For the past 17 years that I have lived here in Riebeek Kasteel, Western Cape, South Africa, I have planted indigenous plants, mostly from the area. It was only when I started posting observations to iNat that I realised the huge variety of life in the garden. And I am absolutely thrilled. Reading previous posts, I can identify walking around the garden hunting under bushes, lifting up logs and peering into the nooks and crannies. My camera is always ready with battery charged and within easy reach. My main interest is (was) birds, and I do some of my best birding hanging out the washing. So now my camera joins me as I hang out the washing. You just have to look up and there is something to see.

Where does all this wildlife come from? How did they find their way to my garden? Given the sterility of mono-cultures, does my garden (and my neighbour’s similar garden) stand out like a beacon?

So again, this is great news! And from now on there’s even more incentive to get out into the garden and make even more of a contribution.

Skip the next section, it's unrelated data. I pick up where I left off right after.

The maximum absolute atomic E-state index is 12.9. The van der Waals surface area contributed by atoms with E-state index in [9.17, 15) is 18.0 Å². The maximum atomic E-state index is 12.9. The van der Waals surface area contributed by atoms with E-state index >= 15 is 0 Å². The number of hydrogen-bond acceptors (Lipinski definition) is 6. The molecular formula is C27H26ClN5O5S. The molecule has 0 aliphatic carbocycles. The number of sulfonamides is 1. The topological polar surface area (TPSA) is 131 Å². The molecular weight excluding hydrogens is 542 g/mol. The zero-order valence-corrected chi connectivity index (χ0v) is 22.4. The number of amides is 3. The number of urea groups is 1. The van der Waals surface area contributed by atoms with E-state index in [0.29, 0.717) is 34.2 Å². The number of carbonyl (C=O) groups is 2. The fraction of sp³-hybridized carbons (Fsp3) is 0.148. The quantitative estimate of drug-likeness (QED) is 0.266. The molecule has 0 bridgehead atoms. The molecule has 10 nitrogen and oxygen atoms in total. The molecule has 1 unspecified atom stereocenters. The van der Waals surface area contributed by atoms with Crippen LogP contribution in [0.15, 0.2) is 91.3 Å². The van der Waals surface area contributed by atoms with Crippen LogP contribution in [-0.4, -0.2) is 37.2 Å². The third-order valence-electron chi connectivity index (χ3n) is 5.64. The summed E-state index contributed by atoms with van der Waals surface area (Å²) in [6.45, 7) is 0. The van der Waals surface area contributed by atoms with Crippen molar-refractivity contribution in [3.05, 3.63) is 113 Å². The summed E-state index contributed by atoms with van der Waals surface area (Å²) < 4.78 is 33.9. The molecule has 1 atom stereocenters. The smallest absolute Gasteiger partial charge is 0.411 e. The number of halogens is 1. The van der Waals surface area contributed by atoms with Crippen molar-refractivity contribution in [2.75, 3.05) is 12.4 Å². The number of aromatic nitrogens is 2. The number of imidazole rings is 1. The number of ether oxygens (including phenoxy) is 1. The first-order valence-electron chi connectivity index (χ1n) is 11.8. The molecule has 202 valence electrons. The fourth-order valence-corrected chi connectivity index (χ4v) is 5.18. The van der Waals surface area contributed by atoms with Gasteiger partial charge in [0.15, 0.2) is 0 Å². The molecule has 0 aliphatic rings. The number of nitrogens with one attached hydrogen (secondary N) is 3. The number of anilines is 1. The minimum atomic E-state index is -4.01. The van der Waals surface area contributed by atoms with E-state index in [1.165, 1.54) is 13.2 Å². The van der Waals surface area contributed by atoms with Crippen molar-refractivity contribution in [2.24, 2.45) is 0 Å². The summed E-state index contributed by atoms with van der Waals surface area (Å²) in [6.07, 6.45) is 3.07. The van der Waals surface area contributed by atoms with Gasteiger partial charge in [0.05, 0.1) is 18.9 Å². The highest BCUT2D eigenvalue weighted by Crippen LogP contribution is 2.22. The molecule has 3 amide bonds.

Best regards
Fiona Hellmann @fionahellmann


I added it, if somebody else wants to join, here’s the main project:


I wonder the same thing. When I planted squash for the first time, squash bees and bugs showed up that year. I planted globemallow and Macrotera arrived out of nowhere. Native wildlife is incredibly resilient!


Here is an interesting project about plants growing on walls.

Hi - during lockdown we had a nature group spin off from a Whatsapp group that was set up for mutual support by our local community (just a few streets). In March this year we set up an iNat place and traditional project. We have also been seeking some external ids from other experts that people know. Last week we had a talk and walk from the local bat group, borrowing detectors owned by the local cemetery group - amazing what’s possible in a big city. Anyway - experience is that people are keen to share their observations with one another the Whatsapp group, and even if they don’t personally get round to joining iNat there’s some extra interest in nature sparked in what was already fertile ground.


Should have added, this is .Its interesting to note there are many more people in the local group than have joined the project.